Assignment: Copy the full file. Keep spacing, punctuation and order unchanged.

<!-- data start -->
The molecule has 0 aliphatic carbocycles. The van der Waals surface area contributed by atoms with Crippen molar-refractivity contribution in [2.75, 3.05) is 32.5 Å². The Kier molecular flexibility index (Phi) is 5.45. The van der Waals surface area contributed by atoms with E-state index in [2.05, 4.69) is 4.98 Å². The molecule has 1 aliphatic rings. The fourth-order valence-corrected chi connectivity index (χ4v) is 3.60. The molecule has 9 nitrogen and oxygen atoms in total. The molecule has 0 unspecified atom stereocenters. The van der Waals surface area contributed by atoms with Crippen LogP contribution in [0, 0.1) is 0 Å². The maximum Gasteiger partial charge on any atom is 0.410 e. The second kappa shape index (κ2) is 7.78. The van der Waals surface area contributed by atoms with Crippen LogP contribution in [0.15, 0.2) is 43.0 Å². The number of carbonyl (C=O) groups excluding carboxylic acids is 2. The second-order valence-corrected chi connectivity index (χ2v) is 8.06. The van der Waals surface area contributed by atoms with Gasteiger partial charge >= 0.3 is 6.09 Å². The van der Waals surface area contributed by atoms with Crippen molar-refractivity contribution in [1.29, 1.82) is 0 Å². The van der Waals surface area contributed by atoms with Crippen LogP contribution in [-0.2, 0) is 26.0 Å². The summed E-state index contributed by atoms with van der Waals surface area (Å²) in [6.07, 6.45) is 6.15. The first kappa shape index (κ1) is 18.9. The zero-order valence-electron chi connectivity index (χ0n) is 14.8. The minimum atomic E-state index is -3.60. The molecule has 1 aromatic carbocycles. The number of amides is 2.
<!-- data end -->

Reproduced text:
The molecule has 0 aliphatic carbocycles. The van der Waals surface area contributed by atoms with Crippen molar-refractivity contribution in [2.75, 3.05) is 32.5 Å². The Kier molecular flexibility index (Phi) is 5.45. The van der Waals surface area contributed by atoms with E-state index in [2.05, 4.69) is 4.98 Å². The molecule has 1 aliphatic rings. The fourth-order valence-corrected chi connectivity index (χ4v) is 3.60. The molecule has 9 nitrogen and oxygen atoms in total. The molecule has 0 unspecified atom stereocenters. The van der Waals surface area contributed by atoms with Crippen LogP contribution in [0, 0.1) is 0 Å². The maximum Gasteiger partial charge on any atom is 0.410 e. The second kappa shape index (κ2) is 7.78. The van der Waals surface area contributed by atoms with Crippen LogP contribution in [0.15, 0.2) is 43.0 Å². The number of carbonyl (C=O) groups excluding carboxylic acids is 2. The second-order valence-corrected chi connectivity index (χ2v) is 8.06. The van der Waals surface area contributed by atoms with Gasteiger partial charge >= 0.3 is 6.09 Å². The van der Waals surface area contributed by atoms with Crippen molar-refractivity contribution in [1.29, 1.82) is 0 Å². The van der Waals surface area contributed by atoms with Crippen LogP contribution in [-0.2, 0) is 26.0 Å². The summed E-state index contributed by atoms with van der Waals surface area (Å²) in [6.07, 6.45) is 6.15. The first kappa shape index (κ1) is 18.9. The zero-order valence-electron chi connectivity index (χ0n) is 14.8. The minimum atomic E-state index is -3.60. The molecule has 1 aromatic carbocycles. The number of amides is 2.